I have a 3-year-old oak (from a stray acorn) that's growing 4 feet away from my 7-foot navel orange tree. Although I appreciate the shade this fast-growing giant provides, I do not want to sacrifice my dying navel orange.
Half of the orange tree (facing the oak) is completely bare and has stopped branching for the past two years. I also noticed more yellowing of leaves and less fruit yield.
Is it possible to have both plants co-exist? If I have to choose, the uninvited oak must go. What is the best method of eradicating it?
Nick Tran, Sacramento
According to UC master gardener Bill Pierce, citrus need a minimum of six hours of direct sunlight each day to grow properly. Your tree will not get this if you allow the oak to remain.
The easiest way to eliminate the oak is to cut it down and then dig out the roots immediately below the trunk. The other roots can be left in the ground.
The next step: Restore your orange tree's health.
"Yellowing" can mean two things. Yellowish leaves indicate that a citrus tree needs nitrogen fertilizer. Yellow leaves with green veins indicate that citrus needs iron.
Mid-March to mid-May would be a good time to apply fertilizer. Buy citrus fertilizer at the nursery. It has the proper amounts of nitrogen, iron and other minerals needed by these trees. Apply it according to the directions on the bag.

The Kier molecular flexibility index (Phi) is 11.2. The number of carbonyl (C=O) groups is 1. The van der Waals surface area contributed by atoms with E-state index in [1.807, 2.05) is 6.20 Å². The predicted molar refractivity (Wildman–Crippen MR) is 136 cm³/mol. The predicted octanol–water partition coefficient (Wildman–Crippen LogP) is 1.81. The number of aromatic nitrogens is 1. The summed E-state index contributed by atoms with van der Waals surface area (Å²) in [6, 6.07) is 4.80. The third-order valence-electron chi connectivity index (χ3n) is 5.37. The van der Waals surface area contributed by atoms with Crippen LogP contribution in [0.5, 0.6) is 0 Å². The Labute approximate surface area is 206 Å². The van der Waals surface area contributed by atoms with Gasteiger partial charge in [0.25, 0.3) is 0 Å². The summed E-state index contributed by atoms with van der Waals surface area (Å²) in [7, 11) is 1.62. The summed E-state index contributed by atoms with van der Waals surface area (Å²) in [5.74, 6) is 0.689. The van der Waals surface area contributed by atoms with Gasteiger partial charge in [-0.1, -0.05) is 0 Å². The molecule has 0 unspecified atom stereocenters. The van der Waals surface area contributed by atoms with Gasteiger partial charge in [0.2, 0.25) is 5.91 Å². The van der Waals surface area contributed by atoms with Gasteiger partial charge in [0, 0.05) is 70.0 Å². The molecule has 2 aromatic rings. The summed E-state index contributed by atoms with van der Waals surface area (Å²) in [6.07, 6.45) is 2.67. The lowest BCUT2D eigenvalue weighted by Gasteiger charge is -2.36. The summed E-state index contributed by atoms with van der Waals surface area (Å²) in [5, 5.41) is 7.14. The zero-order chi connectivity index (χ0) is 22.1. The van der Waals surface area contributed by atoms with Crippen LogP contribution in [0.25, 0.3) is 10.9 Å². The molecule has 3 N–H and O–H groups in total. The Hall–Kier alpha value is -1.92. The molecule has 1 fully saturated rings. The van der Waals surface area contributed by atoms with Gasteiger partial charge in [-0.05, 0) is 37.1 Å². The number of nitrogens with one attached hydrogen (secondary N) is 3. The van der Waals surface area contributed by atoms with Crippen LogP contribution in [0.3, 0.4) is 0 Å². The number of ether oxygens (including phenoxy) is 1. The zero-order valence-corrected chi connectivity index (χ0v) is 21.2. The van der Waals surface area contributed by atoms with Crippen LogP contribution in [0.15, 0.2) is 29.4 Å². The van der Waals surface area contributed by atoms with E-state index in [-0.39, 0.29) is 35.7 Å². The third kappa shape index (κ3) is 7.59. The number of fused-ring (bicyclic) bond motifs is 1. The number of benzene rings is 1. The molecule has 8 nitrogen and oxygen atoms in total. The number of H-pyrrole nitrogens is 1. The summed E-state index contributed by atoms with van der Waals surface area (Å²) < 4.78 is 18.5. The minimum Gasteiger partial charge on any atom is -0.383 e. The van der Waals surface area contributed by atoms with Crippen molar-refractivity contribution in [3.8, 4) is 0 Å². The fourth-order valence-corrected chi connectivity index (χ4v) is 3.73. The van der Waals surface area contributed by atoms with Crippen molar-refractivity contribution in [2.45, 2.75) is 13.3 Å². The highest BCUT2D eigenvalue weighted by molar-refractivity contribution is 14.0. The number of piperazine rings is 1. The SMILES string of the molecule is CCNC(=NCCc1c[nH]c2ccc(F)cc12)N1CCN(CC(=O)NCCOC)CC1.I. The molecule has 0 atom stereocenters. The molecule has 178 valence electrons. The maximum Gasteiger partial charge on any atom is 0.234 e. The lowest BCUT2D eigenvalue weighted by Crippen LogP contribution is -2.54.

It takes about six weeks after the fertilizer is applied for the leaves to regain their deep green color.
Now about the side of the tree that has stopped growing; is it dead?
Limbs and parts of trees can die when they are shaded by other trees. However, a 3-year-old seedling oak is probably not large enough to have caused that kind of damage to half of your tree.
Sometimes a part of a tree or shrub will die when the grafting stock sprouts and sucker branches grow. These branches are first in line to receive nutrients and water through the vascular system from the roots, causing decline to the grafted area.
Sucker growth will not produce edible fruit. It is very vigorous and it has a vast number of thorns.
Check your tree to see if sucker growth has occurred below the graft union. About 6 inches above the ground, you will see a ringlike area on the trunk; this is the graft union.
The tissues above and below this ring will have a different appearance and will be different shades of green. Any growth below the ring needs to be removed, as it is a sucker.
Sometimes the sucker growth is the major portion of the tree and it hurts to eliminate it, but it must be done.
Another possibility is that the main limbs or limbs on half of your tree have been damaged by wind, pets or children and these limbs have died.
Examine all the branches carefully because damage is often not readily apparent when a branch is broken but not severed from the tree.
Citrus also may become infected with California scale, which looks like little red jewels on the branches and twigs and various soft scales that are often whitish bumps. Insects suck plant juices and can lead to the death of twigs and branches.